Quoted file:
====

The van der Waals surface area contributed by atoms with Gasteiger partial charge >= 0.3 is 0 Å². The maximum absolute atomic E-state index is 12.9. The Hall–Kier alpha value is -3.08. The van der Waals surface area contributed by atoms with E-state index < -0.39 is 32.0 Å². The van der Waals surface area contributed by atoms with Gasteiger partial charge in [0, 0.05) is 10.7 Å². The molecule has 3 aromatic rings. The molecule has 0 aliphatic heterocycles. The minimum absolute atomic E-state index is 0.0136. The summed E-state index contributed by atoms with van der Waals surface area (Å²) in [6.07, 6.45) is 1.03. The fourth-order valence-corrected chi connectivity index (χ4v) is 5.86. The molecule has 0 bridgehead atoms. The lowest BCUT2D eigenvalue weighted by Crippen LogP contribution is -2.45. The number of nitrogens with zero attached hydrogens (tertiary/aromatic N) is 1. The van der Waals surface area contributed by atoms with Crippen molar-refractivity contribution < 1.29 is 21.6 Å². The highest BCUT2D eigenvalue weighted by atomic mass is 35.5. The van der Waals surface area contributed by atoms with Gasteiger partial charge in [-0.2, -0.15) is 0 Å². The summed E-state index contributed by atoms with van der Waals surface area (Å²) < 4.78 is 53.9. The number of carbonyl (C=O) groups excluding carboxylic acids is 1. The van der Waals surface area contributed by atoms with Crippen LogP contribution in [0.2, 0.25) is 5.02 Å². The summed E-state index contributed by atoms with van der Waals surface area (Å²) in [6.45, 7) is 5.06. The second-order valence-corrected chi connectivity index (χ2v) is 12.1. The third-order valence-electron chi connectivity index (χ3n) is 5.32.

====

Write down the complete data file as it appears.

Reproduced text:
The van der Waals surface area contributed by atoms with Gasteiger partial charge >= 0.3 is 0 Å². The maximum absolute atomic E-state index is 12.9. The Hall–Kier alpha value is -3.08. The van der Waals surface area contributed by atoms with E-state index < -0.39 is 32.0 Å². The van der Waals surface area contributed by atoms with Gasteiger partial charge in [0, 0.05) is 10.7 Å². The molecule has 3 aromatic rings. The molecule has 0 aliphatic heterocycles. The minimum absolute atomic E-state index is 0.0136. The summed E-state index contributed by atoms with van der Waals surface area (Å²) in [6.07, 6.45) is 1.03. The fourth-order valence-corrected chi connectivity index (χ4v) is 5.86. The molecule has 0 bridgehead atoms. The lowest BCUT2D eigenvalue weighted by Crippen LogP contribution is -2.45. The number of nitrogens with zero attached hydrogens (tertiary/aromatic N) is 1. The van der Waals surface area contributed by atoms with Crippen molar-refractivity contribution < 1.29 is 21.6 Å². The highest BCUT2D eigenvalue weighted by atomic mass is 35.5. The van der Waals surface area contributed by atoms with Gasteiger partial charge in [-0.2, -0.15) is 0 Å². The summed E-state index contributed by atoms with van der Waals surface area (Å²) < 4.78 is 53.9. The number of carbonyl (C=O) groups excluding carboxylic acids is 1. The van der Waals surface area contributed by atoms with Crippen LogP contribution in [0.2, 0.25) is 5.02 Å². The summed E-state index contributed by atoms with van der Waals surface area (Å²) in [6.45, 7) is 5.06. The second-order valence-corrected chi connectivity index (χ2v) is 12.1. The third-order valence-electron chi connectivity index (χ3n) is 5.32.